When I was a kid I would watch a cartoon called Tennessee Tuxedo and his Tales on Saturday morning TV. Tennessee Tuxedo, who was a penguin, would go on all sorts of adventures with his pal Chumley, who was a walrus.
Whenever they ran into a problem they couldn’t solve, they would go to their friend Mr. Whoopee, a professor who had a magical three dimensional blackboard, or 3dbb for short. Mr. Whoopee would open up his 3dbb and draw on it in three dimensions, and the drawings would then magically come to life and become animated explanations of all sorts of things.
From Mr. Whoopee’s 3dbb I learned how television works, the principle behind clouds and precipitation, how windmills convert sunlight into useful energy, and many other things beside. It was very educational, and — very important for a small child — just the right amount of silly.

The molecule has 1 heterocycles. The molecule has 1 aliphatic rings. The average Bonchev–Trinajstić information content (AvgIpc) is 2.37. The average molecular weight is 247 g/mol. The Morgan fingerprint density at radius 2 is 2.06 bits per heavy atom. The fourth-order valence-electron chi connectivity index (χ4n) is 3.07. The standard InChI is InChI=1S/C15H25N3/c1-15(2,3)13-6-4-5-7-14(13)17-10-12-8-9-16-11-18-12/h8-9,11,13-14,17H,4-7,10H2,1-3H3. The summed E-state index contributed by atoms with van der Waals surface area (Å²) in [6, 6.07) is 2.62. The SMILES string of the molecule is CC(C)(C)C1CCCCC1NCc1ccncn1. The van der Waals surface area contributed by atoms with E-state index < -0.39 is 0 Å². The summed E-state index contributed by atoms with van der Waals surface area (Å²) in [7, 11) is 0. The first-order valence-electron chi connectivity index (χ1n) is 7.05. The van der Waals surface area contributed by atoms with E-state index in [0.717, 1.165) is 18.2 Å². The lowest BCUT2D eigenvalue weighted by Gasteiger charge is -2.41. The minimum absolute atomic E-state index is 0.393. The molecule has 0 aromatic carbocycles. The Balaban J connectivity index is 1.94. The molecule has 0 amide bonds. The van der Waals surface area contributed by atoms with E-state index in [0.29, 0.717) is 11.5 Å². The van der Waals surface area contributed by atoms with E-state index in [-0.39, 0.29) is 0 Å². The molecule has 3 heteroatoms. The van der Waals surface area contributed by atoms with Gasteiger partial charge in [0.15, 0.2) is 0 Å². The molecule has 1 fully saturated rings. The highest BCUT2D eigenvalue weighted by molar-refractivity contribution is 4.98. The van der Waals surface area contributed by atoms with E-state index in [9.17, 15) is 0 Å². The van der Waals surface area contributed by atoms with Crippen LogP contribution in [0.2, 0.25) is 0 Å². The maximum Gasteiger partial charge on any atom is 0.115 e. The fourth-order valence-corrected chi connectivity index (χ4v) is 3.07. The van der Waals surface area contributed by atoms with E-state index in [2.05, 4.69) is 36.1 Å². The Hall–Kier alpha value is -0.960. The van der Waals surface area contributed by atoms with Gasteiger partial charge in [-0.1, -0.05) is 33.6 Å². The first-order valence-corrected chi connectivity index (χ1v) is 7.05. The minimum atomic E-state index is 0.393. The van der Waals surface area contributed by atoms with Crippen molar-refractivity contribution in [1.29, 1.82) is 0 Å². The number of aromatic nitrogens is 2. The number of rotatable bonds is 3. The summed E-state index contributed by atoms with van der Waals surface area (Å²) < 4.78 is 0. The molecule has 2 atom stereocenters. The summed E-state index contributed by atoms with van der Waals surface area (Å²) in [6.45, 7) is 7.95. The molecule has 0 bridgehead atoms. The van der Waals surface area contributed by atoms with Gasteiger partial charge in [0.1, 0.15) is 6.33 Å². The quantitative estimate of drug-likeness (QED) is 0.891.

Much of the research I’ve been drawn to as a grownup has been inflluenced by the idea of the 3dbb. In our lab we are creating future interfaces that are strongly influenced by ideas that Mr. Whoopee’s creators planted in my head all those years ago.
The ideas go beyond such distinctions as “virtual reality” versus “augmented reality”. The key takeaway for me was, and continues to be, that it’s all about communication between people, and great storytelling.
If we had a really good 3dbb, what I’d really want to do is use it to tell you a story,. And maybe you could tell me one too.